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2008 Phillies = 2006 Cardinals?

In 2006, the St. Louis Cardinals won a World Series no one expected them to win, beating the more talented Detroit Tigers in five games. The Cardinals did it with one absolutely dominant starting pitcher (Chris Carpenter), one amazingly talented slugger (Albert Pujols) who affected the other team's strategy even when he wasn't crushing home runs, and a closer (Adam Wainwright) who locked down every single inning he was asked to pitch (9 2/3 innings in the postseason, zero earned runs, 15 strikeouts). And of course, they filled in around that foundation with all-star-quality players (Scott Rolen, Jim Edmonds, etc.) and the requisite collection of lesser role players (Jeff Suppan, David Eckstein, etc.) who played out of their minds for the bulk of the month of October.

That's what I'm seeing from the Philadelphia Phillies right now. Up 3-1 over the Tampa Bay Rays after last night's Game 4, they can clinch the series tonight at home with ace Cole Hamels on the mound.

In the Cardinals comparison, Hamels is the Phillies' Chris Carpenter. Ryan Howard is their Albert Pujols. Brad Lidge is their Adam Wainwright (only better). And last night, Joe Blanton produced a pretty fair approximation of Suppan:

Suppan in Game 4, 2006: 6 IP, 3 ER, 2 BB, 4 K
Blanton in Game 4, 2008: 6 IP, 2 ER, 2 BB, 7 K

So, now Game 5 is here. In 2006, the Cardinals sent Jeff Weaver to the mound for Game 5 -- because Carpenter had pitched Game 3. Tonight, though, the Phillies send Hamels back to the mound, and there is little visible reason to believe he will do anything less than produce yet another shut-down outing.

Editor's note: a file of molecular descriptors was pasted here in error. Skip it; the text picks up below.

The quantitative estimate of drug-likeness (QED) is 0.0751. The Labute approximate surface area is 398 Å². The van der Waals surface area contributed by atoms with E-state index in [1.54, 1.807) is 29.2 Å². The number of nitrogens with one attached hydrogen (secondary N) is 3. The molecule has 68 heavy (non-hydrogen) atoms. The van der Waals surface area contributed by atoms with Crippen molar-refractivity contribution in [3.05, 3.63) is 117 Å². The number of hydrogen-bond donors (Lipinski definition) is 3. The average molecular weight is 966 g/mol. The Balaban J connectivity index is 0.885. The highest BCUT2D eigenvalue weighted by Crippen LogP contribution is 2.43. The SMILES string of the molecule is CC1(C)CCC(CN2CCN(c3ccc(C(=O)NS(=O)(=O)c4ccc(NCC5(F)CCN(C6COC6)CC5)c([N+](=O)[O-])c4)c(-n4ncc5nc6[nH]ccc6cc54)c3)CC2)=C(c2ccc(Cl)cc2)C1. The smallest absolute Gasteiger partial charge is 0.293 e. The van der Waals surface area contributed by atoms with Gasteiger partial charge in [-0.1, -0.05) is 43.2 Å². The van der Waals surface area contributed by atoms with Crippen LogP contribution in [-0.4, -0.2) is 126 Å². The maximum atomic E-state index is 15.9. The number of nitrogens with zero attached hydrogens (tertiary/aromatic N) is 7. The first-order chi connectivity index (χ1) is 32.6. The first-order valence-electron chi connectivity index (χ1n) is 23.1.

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Now, then... About Game 4...

I felt the game came down to Joe Maddon's decision to allow starter Andy Sonnanstine to face Ryan Howard with two on in the fourth inning. As I was writing for the print edition, which goes to print without the benefit of postgame quotes, I thought Maddon had not gotten lefty Trevor Miller ready in time, and thus could not bring him in to face Howard. In fact, as I found out afterwards, Miller was ready -- Maddon just chose not to make the move. Either way, it was a mistake. Howard hit a three-run homer that blew the game open. And from there, the rout was on.

Maddon understandably loves Sonnanstine -- and his faith in him is admirable, in many ways -- but this was not the real Sonnanstine. He was seemingly behind every hitter, and had already walked three by that point. Yes, the fourth inning is a bit early to start mixing and matching in the bullpen, but the Rays should have been treating this with the urgency of an elimination game (because of Hamels looming in Game 5) and Maddon does, after all, have three lefties in his bullpen. HIs faith in Sonnanstine was a fatal flaw.

Maddon was also trying to get Sonnanstine through the inning because the pitcher's spot was due up the next half-inning and he didn't want to waste a reliever, only to have to turn around and pinch-hit for him.

And there's also the fact Howard wound up crushing a homer against Miller four innings later. We'll never know if the same thing would have happened in the fourth, but Miller probably would have pitched him differently (more cautiously) with the game still on the line, as opposed to a blowout situation.

By Dave Sheinin  |  October 27, 2008; 10:18 AM ET
 
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Comments

I find it hard to compare the 2006 Cardinals to the 2008 Phillies. For one thing, yes the Rays were favored, but not heavily. Everyone saw this to be a pretty even series and felt it would go 6 or 7 games.